Stock market investors have responded positively to Friday’s bold words from ECB President Mario Draghi that warned of downside risks to Eurozone inflation and pledged to use all tools available to maintain price stability.
By Peter Martin
Monday, August 25, 2014
European stock indices advanced on the resultant increased expectations for ECB stimulus, followed by rises on Wall Street that set new record highs. By early afternoon in New York, the Dow Jones Industrial Average had climbed 0.49% or 83 points to 17,084, while the S&P 500 made similar percentage gains to stand at 1997.8, after earlier breaking above the 2000 mark for the first time in its history.
The stock market was also boosted by further M&A activity, including news that Burger King has entered into negotiations to take over Canada’s largest coffee-shop chain Tim Hortons. The proposed tax-inversion deal would see any resultant company headquartered north of the border in Ontario, in order to benefit from lower corporate tax rates —Canada’s Federal corporate tax rate is 15% and Ontario’s provincial corporate tax rate is 11.5%, meaning a combined 26.5% as opposed to the US rate of 35%. Burger King Worldwide’s share price has surged close to 24% today.
Biotechnology company Intermune was another stock moving up rapidly, gaining 35% after Swiss pharmaceutical group Roche Holding announced it is set to purchase the company for $8.3 billion, the latest in a succession of big-money pharmaceutical acquisitions in 2014.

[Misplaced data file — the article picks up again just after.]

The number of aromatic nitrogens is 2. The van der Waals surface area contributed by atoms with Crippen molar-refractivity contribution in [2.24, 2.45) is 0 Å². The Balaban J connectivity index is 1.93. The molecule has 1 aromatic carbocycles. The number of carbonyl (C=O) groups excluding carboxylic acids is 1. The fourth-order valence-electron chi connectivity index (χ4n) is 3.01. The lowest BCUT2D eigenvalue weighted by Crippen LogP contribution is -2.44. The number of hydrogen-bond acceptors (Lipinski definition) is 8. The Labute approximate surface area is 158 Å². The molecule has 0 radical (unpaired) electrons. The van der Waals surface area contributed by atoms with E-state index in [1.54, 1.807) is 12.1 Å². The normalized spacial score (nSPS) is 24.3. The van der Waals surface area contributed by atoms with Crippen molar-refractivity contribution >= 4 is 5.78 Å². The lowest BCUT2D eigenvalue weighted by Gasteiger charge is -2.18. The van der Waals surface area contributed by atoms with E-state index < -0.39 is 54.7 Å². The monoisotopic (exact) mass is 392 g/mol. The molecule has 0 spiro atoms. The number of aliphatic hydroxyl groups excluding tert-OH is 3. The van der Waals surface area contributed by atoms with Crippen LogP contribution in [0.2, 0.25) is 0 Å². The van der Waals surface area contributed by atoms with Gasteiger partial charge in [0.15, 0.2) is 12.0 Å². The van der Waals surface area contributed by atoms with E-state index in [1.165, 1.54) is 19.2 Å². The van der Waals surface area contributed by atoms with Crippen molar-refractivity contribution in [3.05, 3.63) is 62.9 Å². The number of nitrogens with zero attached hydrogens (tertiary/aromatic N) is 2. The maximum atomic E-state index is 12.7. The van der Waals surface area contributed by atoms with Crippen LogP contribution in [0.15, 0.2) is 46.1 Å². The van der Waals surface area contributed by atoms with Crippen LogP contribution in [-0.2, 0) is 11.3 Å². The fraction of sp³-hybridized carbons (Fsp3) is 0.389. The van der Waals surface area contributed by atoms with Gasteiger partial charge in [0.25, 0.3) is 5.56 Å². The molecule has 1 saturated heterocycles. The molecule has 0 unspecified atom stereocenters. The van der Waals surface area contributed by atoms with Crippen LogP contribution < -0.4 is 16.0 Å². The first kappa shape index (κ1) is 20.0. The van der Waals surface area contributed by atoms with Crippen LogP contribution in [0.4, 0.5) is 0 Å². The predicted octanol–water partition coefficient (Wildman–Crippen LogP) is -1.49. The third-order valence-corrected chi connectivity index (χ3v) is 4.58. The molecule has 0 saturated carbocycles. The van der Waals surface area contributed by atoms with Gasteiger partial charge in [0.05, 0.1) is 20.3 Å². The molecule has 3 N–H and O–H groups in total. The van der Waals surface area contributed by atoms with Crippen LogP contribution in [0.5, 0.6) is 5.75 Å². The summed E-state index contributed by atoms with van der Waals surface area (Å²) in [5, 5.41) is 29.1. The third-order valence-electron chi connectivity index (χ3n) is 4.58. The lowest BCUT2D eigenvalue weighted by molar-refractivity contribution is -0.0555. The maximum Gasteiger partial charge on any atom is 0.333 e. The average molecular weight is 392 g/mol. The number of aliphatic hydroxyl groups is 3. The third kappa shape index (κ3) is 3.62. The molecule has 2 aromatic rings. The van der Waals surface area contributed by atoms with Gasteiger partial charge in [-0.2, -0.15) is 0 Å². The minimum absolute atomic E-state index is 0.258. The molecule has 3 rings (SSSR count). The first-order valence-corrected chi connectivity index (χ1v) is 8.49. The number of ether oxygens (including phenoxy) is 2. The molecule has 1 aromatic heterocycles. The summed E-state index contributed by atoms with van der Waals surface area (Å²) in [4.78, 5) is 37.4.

Macroeconomic news has been mixed today, with signs of growth in key areas of the economy, but at more moderate levels than in recent months. Markit’s flash reading for August of its services sector Purchasing Manager’s Index came in at 58.5, still well above the 50-mark that separates contraction from expansion, but down from the heady 61.0 reading seen in July.
It was a similar story with the Dallas Fed’s production index, a key gauge of manufacturing conditions in Texas, which fell back from July’s 19.1 to a reading of 6.8. This still indicates growth, but at a more subdued pace, a result also reflected in other manufacturing measures recorded by the Dallas Fed —the new orders index slumped 11 points to2.2, which will raise concerns about momentum, while capacity utilization and the shipments index also showed steep declines.
We saw a number of encouraging housing reports last week, but it was a slightly different story today with new homes sales, which dropped to an annual pace of 412,000 in July from June’s upwardly-revised 422,000. The weakness in this headline figure, which came in well below expectations, was offset to some degree by positive amendments to both May and June.
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